importance of individualized diagnosis & treatment plans for scoliosis
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GOLD COAST BLOG
Dr. Paul Fisher
Receiving individualized healthcare is a top priority for patients today. Unfortunately, when it comes to scoliosis, too many patients are being given general core strengthening exercises, generic physical therapy and yoga or are told to simply “wait and see”. As a result in many cases the window to make significant improvements closes; or worse, the curve progresses. Every large curve started out small.
So why is an individualized diagnosis and treatment so important?
If a patient’s unique situation isn’t diagnosed with in-depth information, the fact that scoliosis could be a secondary symptom of another cause will be missed. Possible causes of scoliosis may include: syringomyelia, which is a fluid filled sac in the spinal cord; Arnold Chiari malformation where the brain sits too low in the skull; congenital or bony abnormality; neuromuscular, which encompasses a wide range; or traumatic. The most common reason is “idiopathic”, which means we don’t know exactly why (I will address current theories in a future post!).
After the proper diagnosis is made, you have to address the locations and magnitudes of the curves, the sagittal (front to back) and coronal (side to side) balance, the bone age of the individual, stage of puberty and identify any competitive activities in which they currently participate. Combining all of these is CRUCIAL for developing an individualized treatment plan that will have the best possible outcomes. For example, a 9-year old girl who hasn’t begun menstruating with a 15 degree curve, has an extremely high risk of curve progression (it is actually almost guaranteed to progress) whereas a 30-year old man with that same curve is unlikely to progress significantly at that stage in his life. So, based on this example alone, treatment approaches should differ case-by-case.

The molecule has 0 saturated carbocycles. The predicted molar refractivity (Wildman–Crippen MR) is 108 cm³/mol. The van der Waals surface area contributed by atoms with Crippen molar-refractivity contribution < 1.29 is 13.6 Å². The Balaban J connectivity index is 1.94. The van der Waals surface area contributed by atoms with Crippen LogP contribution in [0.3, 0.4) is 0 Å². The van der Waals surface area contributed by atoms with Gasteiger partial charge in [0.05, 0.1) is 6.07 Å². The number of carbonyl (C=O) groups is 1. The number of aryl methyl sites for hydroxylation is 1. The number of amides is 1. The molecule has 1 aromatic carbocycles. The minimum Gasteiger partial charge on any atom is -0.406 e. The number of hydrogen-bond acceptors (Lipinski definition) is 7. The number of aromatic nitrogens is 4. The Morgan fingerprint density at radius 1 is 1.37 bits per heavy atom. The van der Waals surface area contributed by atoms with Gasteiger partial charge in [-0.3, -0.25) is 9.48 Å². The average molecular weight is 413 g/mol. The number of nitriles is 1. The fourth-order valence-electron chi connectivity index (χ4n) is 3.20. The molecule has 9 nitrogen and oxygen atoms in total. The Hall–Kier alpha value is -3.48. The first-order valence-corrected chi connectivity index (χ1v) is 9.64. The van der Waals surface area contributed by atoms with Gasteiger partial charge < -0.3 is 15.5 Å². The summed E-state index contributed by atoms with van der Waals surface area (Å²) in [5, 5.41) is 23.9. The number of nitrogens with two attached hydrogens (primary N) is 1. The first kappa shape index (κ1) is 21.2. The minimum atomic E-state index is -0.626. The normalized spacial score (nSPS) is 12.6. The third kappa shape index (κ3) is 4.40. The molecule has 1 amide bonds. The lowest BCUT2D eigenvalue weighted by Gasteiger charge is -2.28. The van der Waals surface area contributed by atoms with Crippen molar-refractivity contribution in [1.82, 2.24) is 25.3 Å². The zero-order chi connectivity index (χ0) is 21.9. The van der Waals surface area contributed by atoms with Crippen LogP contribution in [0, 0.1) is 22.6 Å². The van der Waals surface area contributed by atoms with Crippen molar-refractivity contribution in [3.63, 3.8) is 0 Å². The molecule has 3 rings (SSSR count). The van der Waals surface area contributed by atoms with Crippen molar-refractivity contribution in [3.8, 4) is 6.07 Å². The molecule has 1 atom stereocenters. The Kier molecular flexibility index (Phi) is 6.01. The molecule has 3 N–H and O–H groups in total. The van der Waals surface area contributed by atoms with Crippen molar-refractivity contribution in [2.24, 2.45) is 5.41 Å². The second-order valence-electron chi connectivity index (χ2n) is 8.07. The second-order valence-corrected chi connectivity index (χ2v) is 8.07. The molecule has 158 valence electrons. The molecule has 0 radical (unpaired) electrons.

The young girl would benefit best from a corrective brace, scoliosis specific exercises, spinal remodeling and chiropractic. The brace is essential because as she grows, the curve has the chance to worsen or improve. If untreated, or if the “wait and see” approach is used her curve will get worse. Conversely, if she is properly braced, instructed in the individualized exercises, spinal remodeling and chiropractic she has an excellent chance of improving or at least significantly decreasing the progression. As for a 30-year old man with the same curve, a brace isn’t nearly as imperative. The risk of progression is minimal and he will likely respond very well to specific exercises, spinal remodeling and chiropractic.
Scoliosis is a complex condition of the spine that will worsen over time if not treated correctly. No one-size approach should fit all when it comes to choosing your healthcare. We should always expect individualized treatment plans and scoliosis is no exception to this rule.
Dr. Paul Fisher